Hamra (Beqaot), Tayasir, Za'tara (Tapuah)

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Amos Gwirtz ("Don't Say We Didn't Know"), Daphne Banai reporting. Translated by Tal Haran

11:15 - Za'atara Tapuach Junction Checkpoint - unmanned, but 2 soldiers stand at the rides stop south of the junction, holding up Palestinian vehicles. Inside the blocked carpark in the checkpoint, a Palestinian vehicle is held up, 3 youngsters standing beside it. Across the road, another Palestinian car is being inspected.


11:30 - Maale Efrayim Checkpoint - unmanned


Khalat Makhoul - life goes on. The tents are uyp and the sheep and goats rush to the feeding troughs. Nights are extremely cold ("As cold as death", some women tell me). I'll be glad to receive blankets for them.

Some of the village men are ploughing and sowing wheat around the Al Hadidiya area.


Our friend K. at the junction of Alon Road and the route to Hamam Al Malih, describes how Israel's"most moral army in the world" demolished the home of his brother down in the ravine - on the day the great winter storm broke out - and all of his belongings in this world, mattresses, blankets and house utensils, were swept away in the flooding waters of the ravine. The next day, the Red Cross brought them a new tent.


14:30 - Tyassir Checkpoint - swift crossing today, no delays, but yesterday afternoon people were held up for an hour and a half. A workers' car is ordered to the side of the road, its passengers ordered to disembark and the soldiers made them raise their arms, take off their shirts and be searched.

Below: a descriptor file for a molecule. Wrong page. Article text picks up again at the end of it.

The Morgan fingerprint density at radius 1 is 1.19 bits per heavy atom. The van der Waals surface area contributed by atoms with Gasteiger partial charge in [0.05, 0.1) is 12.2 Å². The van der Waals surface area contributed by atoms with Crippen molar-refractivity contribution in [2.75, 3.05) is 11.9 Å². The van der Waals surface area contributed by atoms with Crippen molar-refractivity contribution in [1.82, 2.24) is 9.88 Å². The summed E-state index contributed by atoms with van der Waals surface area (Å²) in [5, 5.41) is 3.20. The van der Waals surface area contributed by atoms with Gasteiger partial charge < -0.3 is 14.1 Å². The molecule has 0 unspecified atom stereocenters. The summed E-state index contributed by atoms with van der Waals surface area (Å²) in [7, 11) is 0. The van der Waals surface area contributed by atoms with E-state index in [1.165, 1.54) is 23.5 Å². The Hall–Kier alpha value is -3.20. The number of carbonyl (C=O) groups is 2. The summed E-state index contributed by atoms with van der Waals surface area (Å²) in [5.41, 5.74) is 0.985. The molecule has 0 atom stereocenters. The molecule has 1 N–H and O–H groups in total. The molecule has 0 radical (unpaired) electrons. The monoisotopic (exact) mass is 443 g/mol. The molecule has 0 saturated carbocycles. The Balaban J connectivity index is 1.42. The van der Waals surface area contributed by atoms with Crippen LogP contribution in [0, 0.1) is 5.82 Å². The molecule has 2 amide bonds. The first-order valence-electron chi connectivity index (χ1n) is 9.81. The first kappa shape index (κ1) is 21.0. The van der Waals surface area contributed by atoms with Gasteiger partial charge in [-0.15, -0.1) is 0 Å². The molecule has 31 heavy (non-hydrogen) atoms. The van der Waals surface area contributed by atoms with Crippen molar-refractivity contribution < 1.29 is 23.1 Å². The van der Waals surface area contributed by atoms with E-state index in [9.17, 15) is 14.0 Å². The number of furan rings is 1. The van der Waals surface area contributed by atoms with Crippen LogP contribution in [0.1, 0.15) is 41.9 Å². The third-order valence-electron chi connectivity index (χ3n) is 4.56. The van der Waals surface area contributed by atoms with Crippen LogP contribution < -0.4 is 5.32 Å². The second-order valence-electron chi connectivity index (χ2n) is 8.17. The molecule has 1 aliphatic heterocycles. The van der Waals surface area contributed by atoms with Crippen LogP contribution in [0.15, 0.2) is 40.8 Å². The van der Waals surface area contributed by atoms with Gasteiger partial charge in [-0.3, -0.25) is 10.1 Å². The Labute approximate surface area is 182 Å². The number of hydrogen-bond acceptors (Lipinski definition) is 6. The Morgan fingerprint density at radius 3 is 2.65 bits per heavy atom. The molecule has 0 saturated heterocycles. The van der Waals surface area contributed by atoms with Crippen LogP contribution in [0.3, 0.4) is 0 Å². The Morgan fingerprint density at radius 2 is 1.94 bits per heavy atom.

Hamra Checkpoint - swift crossing. The dog whose presence we reported lately is still at the checkpoint. Seeing us, it came up and joyously rubbed itself against our legs, but since it is a stray local dog that looks threatening, at first I was scared. I am certain that Palestinians, whose Muslim observance sees the dog as an unclean animal, are not exactly delighted to have this experience there. Perhaps it is even less friendly towards them (as we reported last week).


As we arrived, a truck loaded with cooking gas tanks was waiting. The driver is from Jiftlik village, an he transports such tanks to the Jordan Valley every day.  He had been waiting there for an hour and a half. One of the soldiers explained the tanks were alright, but included two large containers that were Israeli. We returned to the truck and checked the large containers, not understanding what was so Israeli about them. Not a word in Hebrew was written on them! THe soldiers explained that they were waiting for the police. Another quarter of an hour passed by and the same soldier approached the truck, and told its driver that since he had been waiting a long time, if the police does not arrive in 10-15 minutes, he will be released.

Exactly 15 minutes later the police arrived. Since it was getting dark and my good driver-guest has difficulties driving at night, we were forced to leave. On the phone, the truck driver told us he was made to pay a 750 NIS fine. "That's how it works" he said, in a resigned, heartrending tone.


116:15 - Maale Efrayim Checkpoint - unmanned.

16:40 - Zaatara Tapuach checkpoint- still unmanned, still two soldiers south of the junction.